Moving on to the interest rates front, there is evidently the risk of the company being able to service their debt in an environment where interest rates are higher, however, this can likely be easily navigated with an intelligent use of aforementioned spread dynamics. Using the assumption we made earlier about how the average turnover rate for inventory is 3 times/year and a hypothetical interest rate raise of 1-2%, the associated interest rate drag per house would be in the range of 33-66bps. In this case, bps could then be transferred over to the spread, with Opendoor offering 33-66bps less for each home, an action that would likely have negligible impact on conversion rates. Again, this napkin math pushes me in the direction of Opendoor being able to deal with these problems head-on, an assumption which would of course be contingent on the company’s tech continuing to function very well.
Moving on, it is worth pondering a few more things with regards to the Opendoor story. First off, we can contemplate the continued room for growth. Although it is unreasonable to believe iBuying encapsulates the entirety of all real estate transactions, 2021 saw iBuyer purchase market share reach 1.3%, a value that I believe is most definitely capable of continuing to grow. With the competitive dynamics of the market itself, particularly how Zillow left a noticeable void in the iBuying space prime for Opendoor’s taking, it is likely that Opendoor continues to capture the majority of the future growth of this space, as outlined below:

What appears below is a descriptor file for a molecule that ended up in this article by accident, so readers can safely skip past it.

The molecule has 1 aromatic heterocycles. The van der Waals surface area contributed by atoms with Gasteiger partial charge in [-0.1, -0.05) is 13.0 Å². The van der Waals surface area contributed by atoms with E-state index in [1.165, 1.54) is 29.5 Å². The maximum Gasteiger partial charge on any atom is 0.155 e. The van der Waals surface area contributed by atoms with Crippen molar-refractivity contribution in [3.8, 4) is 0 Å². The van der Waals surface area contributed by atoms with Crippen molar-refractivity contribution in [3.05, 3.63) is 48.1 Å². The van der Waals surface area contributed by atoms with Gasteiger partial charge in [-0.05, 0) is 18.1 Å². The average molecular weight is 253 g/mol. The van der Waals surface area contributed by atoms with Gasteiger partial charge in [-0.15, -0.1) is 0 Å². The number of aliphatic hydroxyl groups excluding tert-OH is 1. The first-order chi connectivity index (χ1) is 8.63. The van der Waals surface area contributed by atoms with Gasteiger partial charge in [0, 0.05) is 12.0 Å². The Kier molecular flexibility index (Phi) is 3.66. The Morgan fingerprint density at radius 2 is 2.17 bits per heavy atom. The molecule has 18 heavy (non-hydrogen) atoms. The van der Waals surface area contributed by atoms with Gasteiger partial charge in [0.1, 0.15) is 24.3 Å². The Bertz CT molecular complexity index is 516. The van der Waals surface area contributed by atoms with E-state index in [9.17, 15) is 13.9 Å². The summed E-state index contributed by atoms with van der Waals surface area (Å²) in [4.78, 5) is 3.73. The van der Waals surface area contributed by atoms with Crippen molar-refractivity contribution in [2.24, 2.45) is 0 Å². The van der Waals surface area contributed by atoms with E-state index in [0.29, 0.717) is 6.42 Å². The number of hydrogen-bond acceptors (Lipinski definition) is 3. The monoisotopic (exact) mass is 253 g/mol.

In addition, Opendoor is likely to benefit from maturity of presence in the markets they have entered recently. Looking at the regions with the most iBuying presence, as well as Opendoor’s top metro regions as gauged by transactions measured from the end of March to the end of April (per Datadoor), we can evidently conclude that Opendoor has the best presence in markets that are the most developed, which by association leads to these areas having the best unit economics by way of contribution margin. It is not unreasonable to assume that as Opendoor continues to scale into newer areas, alongside iBuyer penetration as a whole, that profitability metrics will work their way towards the metrics associated the most mature markets, over time.